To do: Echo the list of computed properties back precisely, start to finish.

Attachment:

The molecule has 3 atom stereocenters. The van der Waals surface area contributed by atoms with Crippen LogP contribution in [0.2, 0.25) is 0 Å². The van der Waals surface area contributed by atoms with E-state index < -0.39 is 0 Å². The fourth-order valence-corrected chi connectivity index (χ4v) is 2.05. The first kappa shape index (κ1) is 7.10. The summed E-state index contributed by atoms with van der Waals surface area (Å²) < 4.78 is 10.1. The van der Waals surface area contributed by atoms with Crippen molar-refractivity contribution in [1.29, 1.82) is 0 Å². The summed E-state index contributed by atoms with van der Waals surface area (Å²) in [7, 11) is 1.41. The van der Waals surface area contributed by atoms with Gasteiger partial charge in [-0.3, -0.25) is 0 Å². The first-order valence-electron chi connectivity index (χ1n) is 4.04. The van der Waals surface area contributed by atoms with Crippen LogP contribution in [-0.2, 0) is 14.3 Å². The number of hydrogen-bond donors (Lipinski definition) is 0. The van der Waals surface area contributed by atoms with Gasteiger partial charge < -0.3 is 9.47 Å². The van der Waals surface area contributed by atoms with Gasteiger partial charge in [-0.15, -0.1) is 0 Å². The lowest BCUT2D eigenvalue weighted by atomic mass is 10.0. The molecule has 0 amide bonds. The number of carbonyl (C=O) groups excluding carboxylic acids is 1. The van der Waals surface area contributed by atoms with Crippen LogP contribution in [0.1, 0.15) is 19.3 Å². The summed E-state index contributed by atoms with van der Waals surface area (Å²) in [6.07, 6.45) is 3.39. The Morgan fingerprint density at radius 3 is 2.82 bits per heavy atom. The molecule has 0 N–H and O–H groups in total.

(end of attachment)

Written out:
The molecule has 3 atom stereocenters. The van der Waals surface area contributed by atoms with Crippen LogP contribution in [0.2, 0.25) is 0 Å². The van der Waals surface area contributed by atoms with E-state index < -0.39 is 0 Å². The fourth-order valence-corrected chi connectivity index (χ4v) is 2.05. The first kappa shape index (κ1) is 7.10. The summed E-state index contributed by atoms with van der Waals surface area (Å²) < 4.78 is 10.1. The van der Waals surface area contributed by atoms with Crippen molar-refractivity contribution in [1.29, 1.82) is 0 Å². The summed E-state index contributed by atoms with van der Waals surface area (Å²) in [7, 11) is 1.41. The van der Waals surface area contributed by atoms with Gasteiger partial charge in [-0.3, -0.25) is 0 Å². The first-order valence-electron chi connectivity index (χ1n) is 4.04. The van der Waals surface area contributed by atoms with Crippen LogP contribution in [-0.2, 0) is 14.3 Å². The number of hydrogen-bond donors (Lipinski definition) is 0. The van der Waals surface area contributed by atoms with Gasteiger partial charge < -0.3 is 9.47 Å². The van der Waals surface area contributed by atoms with Gasteiger partial charge in [-0.15, -0.1) is 0 Å². The lowest BCUT2D eigenvalue weighted by atomic mass is 10.0. The molecule has 0 amide bonds. The number of carbonyl (C=O) groups excluding carboxylic acids is 1. The van der Waals surface area contributed by atoms with Crippen LogP contribution in [0.1, 0.15) is 19.3 Å². The summed E-state index contributed by atoms with van der Waals surface area (Å²) in [6.07, 6.45) is 3.39. The Morgan fingerprint density at radius 3 is 2.82 bits per heavy atom. The molecule has 0 N–H and O–H groups in total.